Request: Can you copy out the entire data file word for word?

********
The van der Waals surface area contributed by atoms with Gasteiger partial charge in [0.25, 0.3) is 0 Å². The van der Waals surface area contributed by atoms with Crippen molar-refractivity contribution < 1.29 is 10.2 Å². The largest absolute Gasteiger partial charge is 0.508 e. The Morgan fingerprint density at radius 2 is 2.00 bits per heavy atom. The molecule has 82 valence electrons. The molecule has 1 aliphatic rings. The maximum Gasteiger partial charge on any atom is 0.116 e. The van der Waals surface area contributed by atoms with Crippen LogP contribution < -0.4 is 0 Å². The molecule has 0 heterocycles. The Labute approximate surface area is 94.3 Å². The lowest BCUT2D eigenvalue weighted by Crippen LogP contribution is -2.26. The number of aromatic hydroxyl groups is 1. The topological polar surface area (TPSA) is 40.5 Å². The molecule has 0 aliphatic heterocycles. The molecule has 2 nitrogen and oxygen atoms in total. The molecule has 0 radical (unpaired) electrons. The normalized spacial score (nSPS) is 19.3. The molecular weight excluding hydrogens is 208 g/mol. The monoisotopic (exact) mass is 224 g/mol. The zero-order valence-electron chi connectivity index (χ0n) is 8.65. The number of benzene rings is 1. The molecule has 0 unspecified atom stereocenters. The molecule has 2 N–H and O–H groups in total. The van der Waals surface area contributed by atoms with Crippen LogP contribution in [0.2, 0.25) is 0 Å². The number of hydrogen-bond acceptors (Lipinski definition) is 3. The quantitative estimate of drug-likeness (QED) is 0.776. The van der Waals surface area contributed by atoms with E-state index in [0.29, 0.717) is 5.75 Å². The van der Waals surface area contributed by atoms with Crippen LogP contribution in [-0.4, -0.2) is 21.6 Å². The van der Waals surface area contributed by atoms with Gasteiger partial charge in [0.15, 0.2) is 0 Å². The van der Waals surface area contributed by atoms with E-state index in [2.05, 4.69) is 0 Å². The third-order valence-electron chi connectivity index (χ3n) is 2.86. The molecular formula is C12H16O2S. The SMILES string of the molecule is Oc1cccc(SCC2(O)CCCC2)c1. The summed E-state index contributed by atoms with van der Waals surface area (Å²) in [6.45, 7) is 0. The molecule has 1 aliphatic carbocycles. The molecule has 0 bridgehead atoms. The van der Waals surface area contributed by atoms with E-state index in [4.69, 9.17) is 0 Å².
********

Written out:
The van der Waals surface area contributed by atoms with Gasteiger partial charge in [0.25, 0.3) is 0 Å². The van der Waals surface area contributed by atoms with Crippen molar-refractivity contribution < 1.29 is 10.2 Å². The largest absolute Gasteiger partial charge is 0.508 e. The Morgan fingerprint density at radius 2 is 2.00 bits per heavy atom. The molecule has 82 valence electrons. The molecule has 1 aliphatic rings. The maximum Gasteiger partial charge on any atom is 0.116 e. The van der Waals surface area contributed by atoms with Crippen LogP contribution < -0.4 is 0 Å². The molecule has 0 heterocycles. The Labute approximate surface area is 94.3 Å². The lowest BCUT2D eigenvalue weighted by Crippen LogP contribution is -2.26. The number of aromatic hydroxyl groups is 1. The topological polar surface area (TPSA) is 40.5 Å². The molecule has 0 aliphatic heterocycles. The molecule has 2 nitrogen and oxygen atoms in total. The molecule has 0 radical (unpaired) electrons. The normalized spacial score (nSPS) is 19.3. The molecular weight excluding hydrogens is 208 g/mol. The monoisotopic (exact) mass is 224 g/mol. The zero-order valence-electron chi connectivity index (χ0n) is 8.65. The number of benzene rings is 1. The molecule has 0 unspecified atom stereocenters. The molecule has 2 N–H and O–H groups in total. The van der Waals surface area contributed by atoms with Crippen LogP contribution in [0.2, 0.25) is 0 Å². The number of hydrogen-bond acceptors (Lipinski definition) is 3. The quantitative estimate of drug-likeness (QED) is 0.776. The van der Waals surface area contributed by atoms with E-state index in [0.29, 0.717) is 5.75 Å². The van der Waals surface area contributed by atoms with Crippen LogP contribution in [-0.4, -0.2) is 21.6 Å². The van der Waals surface area contributed by atoms with Gasteiger partial charge in [0.15, 0.2) is 0 Å². The van der Waals surface area contributed by atoms with E-state index in [2.05, 4.69) is 0 Å². The third-order valence-electron chi connectivity index (χ3n) is 2.86. The molecular formula is C12H16O2S. The SMILES string of the molecule is Oc1cccc(SCC2(O)CCCC2)c1. The summed E-state index contributed by atoms with van der Waals surface area (Å²) in [6.45, 7) is 0. The molecule has 1 aliphatic carbocycles. The molecule has 0 bridgehead atoms. The van der Waals surface area contributed by atoms with E-state index in [4.69, 9.17) is 0 Å².